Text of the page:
Hi again!

For some reason, this time my eye caught the word “agitate.” Not a bad action verb – and when I see a word like that I always like to think of the non-metaphorical useage. “To stir, to disturb something, especially a liquid.”

I appreciate plays that make my world bigger or more complex. If playwrights, filmmakers or any kind of artist is trying to stir me up without adding anything new to my understanding of the world, I feel like they’re wasting my time. Like you said, the BLM protests have an element of theatre, but primarily they have content: they reveal the world to me, the profound stakes of a conflict that’s been going on around me for generations, that I’ve somehow lived this long without noticing.

Way back in 2001, I faced this dilemma as a newly minted graduate from film school at the University of Southern California. I was a good student, talented, willing to work hard, with a considerable number of highly motivated friends in my cohort, all poised to enter the film industry and hustle our way to the top. A number of the people with whom I graduated are quite successful now. But I left, I walked away, mere weeks after graduating. What was I thinking, you might ask?

In fact, I remember exactly what I was thinking: though I had skills and potential, on some level, I was aware that I didn’t know anything about anything yet. I had written one feature-length screenplay about growing up in a fancy suburb of Minneapolis, hanging out with a bunch of suburban teen punk rockers.

I remember, really vividly, these thoughts arising: “What else do I know anything about? What material do I have to work with? Am I ready to go off into Hollywood and try to write and direct? What do I really have to say that’s of any value to anyone at this point?”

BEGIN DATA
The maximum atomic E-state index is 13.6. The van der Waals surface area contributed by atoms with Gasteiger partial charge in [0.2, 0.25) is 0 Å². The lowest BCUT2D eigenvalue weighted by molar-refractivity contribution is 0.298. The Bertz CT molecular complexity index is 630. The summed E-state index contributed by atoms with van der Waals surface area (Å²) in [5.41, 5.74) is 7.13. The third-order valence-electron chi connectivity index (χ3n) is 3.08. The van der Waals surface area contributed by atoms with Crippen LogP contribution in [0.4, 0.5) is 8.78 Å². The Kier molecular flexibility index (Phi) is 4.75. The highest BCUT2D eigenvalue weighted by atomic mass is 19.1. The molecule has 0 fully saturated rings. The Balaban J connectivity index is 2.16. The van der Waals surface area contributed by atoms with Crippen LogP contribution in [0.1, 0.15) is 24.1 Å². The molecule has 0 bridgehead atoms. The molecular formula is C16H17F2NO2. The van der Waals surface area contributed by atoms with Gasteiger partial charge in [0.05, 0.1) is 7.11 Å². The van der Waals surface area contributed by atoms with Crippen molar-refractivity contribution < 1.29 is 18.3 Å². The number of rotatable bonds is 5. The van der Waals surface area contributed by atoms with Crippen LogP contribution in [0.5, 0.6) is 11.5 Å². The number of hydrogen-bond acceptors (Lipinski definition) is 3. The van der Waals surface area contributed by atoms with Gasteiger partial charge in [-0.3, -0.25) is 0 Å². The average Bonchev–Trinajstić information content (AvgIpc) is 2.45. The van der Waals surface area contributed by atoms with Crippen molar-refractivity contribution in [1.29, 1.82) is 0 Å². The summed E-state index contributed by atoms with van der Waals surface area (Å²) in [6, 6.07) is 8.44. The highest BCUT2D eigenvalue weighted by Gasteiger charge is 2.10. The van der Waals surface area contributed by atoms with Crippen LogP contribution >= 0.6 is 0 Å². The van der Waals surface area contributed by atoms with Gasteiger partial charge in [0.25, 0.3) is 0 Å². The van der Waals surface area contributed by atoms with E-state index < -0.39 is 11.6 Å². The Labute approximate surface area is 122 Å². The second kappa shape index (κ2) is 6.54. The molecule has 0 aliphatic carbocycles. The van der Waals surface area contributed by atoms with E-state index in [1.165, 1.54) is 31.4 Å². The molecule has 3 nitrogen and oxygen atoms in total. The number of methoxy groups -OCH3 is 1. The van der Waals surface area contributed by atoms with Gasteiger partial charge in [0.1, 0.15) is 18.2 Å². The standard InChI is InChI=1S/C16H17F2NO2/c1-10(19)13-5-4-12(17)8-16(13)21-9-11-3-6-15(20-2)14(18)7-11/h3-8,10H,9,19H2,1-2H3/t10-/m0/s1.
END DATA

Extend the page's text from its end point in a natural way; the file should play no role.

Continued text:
I think that not all, but a whole lot of our media is created by people in exactly this situation: smart and talented, young and upper-middle class, college and MFA-educated writers and directors. Who know very little about anything beyond their own coming-of-age, going to school, and working professionally in the entertainment industry.

So, they have very little to offer that would expand or complicate my understanding of the world. And since there are so many of them, a lot of what they might have to say has probably been said, again and again.

There are good movies, and good shows, and I’m sure, good plays about this short list of topics. In one sense, no life experience is less valid than another life experience – but I think, if one has never experienced truly high stakes in life, as a general rule, it’s extremely hard to convincingly fictionalize high stakes on the screen or on stage.

It’s maybe common knowledge at this point that for most of the 20th Century, our movies and television were made by people who didn’t learn how to do it in school. Hollywood was populated first by vaudeville stars, by immigrants from pre- and post-war Eastern Europe, by tradespeople who showed up and worked their way into positions of power over the course of decades. Though USC film school was founded in 1929, it wasn’t really until at least the 70s or later that film education started to become a prerequisite for working in the industry.

Could something similar be said of playwrights and directors for the stage? I imagine they came up through journalism and acting, and didn’t start getting advanced degrees until a similar era. But I don’t actually know; care to educate me on the subject?

So, as to why all the superhero movies are about passivity and daddy issues – I would say, that’s probably what the screenwriters have to work with, i.e. – not much. When one’s understanding of human psychology and relationships comes mainly from one’s own therapy sessions, along with a cursory grasp of Joseph Campbell, I suppose that’s the whole available palette of human emotion and motivation at one’s disposal.

I know that’s harsh, but I’m not describing Credited Screenwriter #7 on The Avengers: Adventures in Vengeance…  I’m describing myself at 22, the professional writer/director I would have become, I think, if I hadn’t gotten out of there, lived through some messy 20-something life experiences, seen a few things… and still, my sense of context and stakes are limited by my experience, my relative comfort in the world.

But at least now, in my late 30s, I feel like I’m finally starting to get a sense of what I know and what I don’t. If I hadn’t first grasped the limits of my understanding in 2001, I shudder to contemplate the vapid junk I might be getting paid to write today.

Since I got at least a little bit personal here, want to share your experience as a playwright, both early in your artistic career and more recently? 

Kevin